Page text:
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New Hood College center hopes to advance Maryland as a biomedical hub

Hood College recently received $6 million to expand its Hodson Science and Technology Center and $510,000 to create an endowed director position at its Biomedical Research and Training Center. (File Photo)

Hood College is developing a new center aimed at providing education in the field of biomedicine not only to its own students, but to employees of local businesses and students of other institutions, as well. 

The Biomedical Research and Training Center will be part of a larger, 32,000-gross-square-foot expansion to the college’s existing Hodson Science and Technology Center, which is currently in the design phase and is set to begin construction next summer. The expansion will include teaching lab space and classrooms, as well as office space for the Biomedical Center.  

The idea for the Biomedical Center was born out of Hood’s close relationship with a local pharmaceutical firm, Kite Pharma, which Hood played a role in enticing to open a location in Frederick County. The college offered Kite space to train current and future employees, inspiring the college to formally create a center to facilitate similar partnerships with other industry partners across the region. 

The Biomedical Center will offer a range of programming, including “workshops, bridge courses to prepare graduate students for advanced research and programming focused on the development of specific high-demand skills defined by our industry partners,” the Frederick college said in a press release.  

“(We) worked very closely with a broad team of constituents to think critically about what this center would do,” said Hood Provost Debbie Ricker.  

The center will also partner with local companies in the biomedical field to place students in internships and apprenticeships, as well as to invite those company’s scientists to teach courses at the center. Next spring, Hood will offer one such course: a high-level science class focused on cell therapy, co-taught by a Hood professor and a Kite employee, featuring both a laboratory element and trips to Kite’s Frederick manufacturing plant.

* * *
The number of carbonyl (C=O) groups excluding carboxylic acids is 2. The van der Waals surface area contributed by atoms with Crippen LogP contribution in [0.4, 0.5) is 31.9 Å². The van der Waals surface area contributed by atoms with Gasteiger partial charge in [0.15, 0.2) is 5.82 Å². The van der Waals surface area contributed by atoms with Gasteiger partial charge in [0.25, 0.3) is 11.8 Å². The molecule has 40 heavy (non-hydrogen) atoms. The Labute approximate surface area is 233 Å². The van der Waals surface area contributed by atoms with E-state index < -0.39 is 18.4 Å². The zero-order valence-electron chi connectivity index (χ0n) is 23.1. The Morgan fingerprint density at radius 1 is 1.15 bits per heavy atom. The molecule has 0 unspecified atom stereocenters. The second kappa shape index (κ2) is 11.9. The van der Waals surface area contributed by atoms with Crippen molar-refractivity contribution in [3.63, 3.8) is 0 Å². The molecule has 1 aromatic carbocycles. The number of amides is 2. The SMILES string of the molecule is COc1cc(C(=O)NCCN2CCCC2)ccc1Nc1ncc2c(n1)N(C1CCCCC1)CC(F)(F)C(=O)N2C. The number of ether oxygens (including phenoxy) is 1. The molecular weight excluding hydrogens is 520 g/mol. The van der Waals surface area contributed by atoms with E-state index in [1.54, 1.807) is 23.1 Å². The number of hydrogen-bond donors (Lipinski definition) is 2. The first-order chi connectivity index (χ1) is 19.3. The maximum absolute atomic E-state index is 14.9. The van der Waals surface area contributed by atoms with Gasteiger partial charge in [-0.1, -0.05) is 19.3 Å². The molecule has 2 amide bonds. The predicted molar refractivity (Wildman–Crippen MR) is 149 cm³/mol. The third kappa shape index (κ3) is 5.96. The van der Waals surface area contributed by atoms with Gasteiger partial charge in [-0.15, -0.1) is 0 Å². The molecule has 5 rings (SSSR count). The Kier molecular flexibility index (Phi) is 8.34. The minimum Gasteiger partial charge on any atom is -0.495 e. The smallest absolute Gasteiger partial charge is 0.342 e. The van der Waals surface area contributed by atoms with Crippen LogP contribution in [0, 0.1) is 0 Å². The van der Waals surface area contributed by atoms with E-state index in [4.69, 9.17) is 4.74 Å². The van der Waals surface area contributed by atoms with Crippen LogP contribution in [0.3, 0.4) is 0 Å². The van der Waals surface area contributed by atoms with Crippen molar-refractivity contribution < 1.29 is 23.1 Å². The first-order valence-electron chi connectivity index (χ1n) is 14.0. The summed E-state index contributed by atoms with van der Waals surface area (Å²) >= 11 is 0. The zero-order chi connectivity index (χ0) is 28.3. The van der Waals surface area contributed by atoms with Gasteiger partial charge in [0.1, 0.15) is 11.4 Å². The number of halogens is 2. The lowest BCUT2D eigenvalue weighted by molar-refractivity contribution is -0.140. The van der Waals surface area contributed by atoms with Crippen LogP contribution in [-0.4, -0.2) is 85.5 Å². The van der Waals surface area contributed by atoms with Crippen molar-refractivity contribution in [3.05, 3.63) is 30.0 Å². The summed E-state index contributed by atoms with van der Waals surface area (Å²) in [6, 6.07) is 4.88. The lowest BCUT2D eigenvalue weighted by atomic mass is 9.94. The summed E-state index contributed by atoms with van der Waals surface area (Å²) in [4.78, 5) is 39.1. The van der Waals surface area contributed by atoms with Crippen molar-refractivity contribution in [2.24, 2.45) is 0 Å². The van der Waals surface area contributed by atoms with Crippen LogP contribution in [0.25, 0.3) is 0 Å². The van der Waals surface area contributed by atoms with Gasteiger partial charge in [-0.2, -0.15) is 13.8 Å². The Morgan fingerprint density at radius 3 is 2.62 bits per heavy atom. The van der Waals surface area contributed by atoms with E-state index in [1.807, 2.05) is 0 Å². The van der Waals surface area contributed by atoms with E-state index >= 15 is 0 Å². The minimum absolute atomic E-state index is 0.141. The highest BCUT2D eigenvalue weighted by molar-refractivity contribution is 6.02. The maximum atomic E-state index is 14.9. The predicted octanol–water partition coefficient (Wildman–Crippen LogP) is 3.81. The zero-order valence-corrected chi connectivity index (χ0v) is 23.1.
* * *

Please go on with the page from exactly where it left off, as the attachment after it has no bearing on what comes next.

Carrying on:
“We’re sort of seeing it as the beta test of, what could this relationship look like? How could these partnerships flourish?” Ricker said. 

In providing training in high-demand biomedical skills, Hood has several goals. The college hopes to both train its students to be successful in the growing industry, but it also hopes to grow the biomedical industry in Maryland by attracting companies to a region with knowledgeable and skilled employees, plus a bevy of resources for teaching their own workers new skills. 

Some funds for the center will be provided through grants. In July, the college received a $6 million grant through the Maryland Independent College and University Association Capital Grant Program to go towards the expansion of the Hodson Center, which is expected to cost a total of $20.1 million. In addition to the creation of the Biomedical Center, the expansion will also offer more classroom and laboratory space for several of Hood’s growing STEM programs, like chemistry and computer science, as well as an auditorium and a new greenhouse. 

More recently, on Tuesday, the Maryland Department of Commerce announced Hood would receive $510,000 to go towards the endowed director position at the center. The funds come from the Maryland E-Nnovation Initiative, a state program aimed at encouraging research activity at colleges and universities. 

Moving forward, Ricker is excited to see what kind of innovative partnerships the Biomedical Center will forge throughout the Frederick area and even beyond; she can imagine the possibility of someday even inviting students from other universities to receive specialized training through the center. 

“The sky’s the limit” in terms of what the partnerships between Hood and the region’s biomedical industry could eventually look like, Ricker said.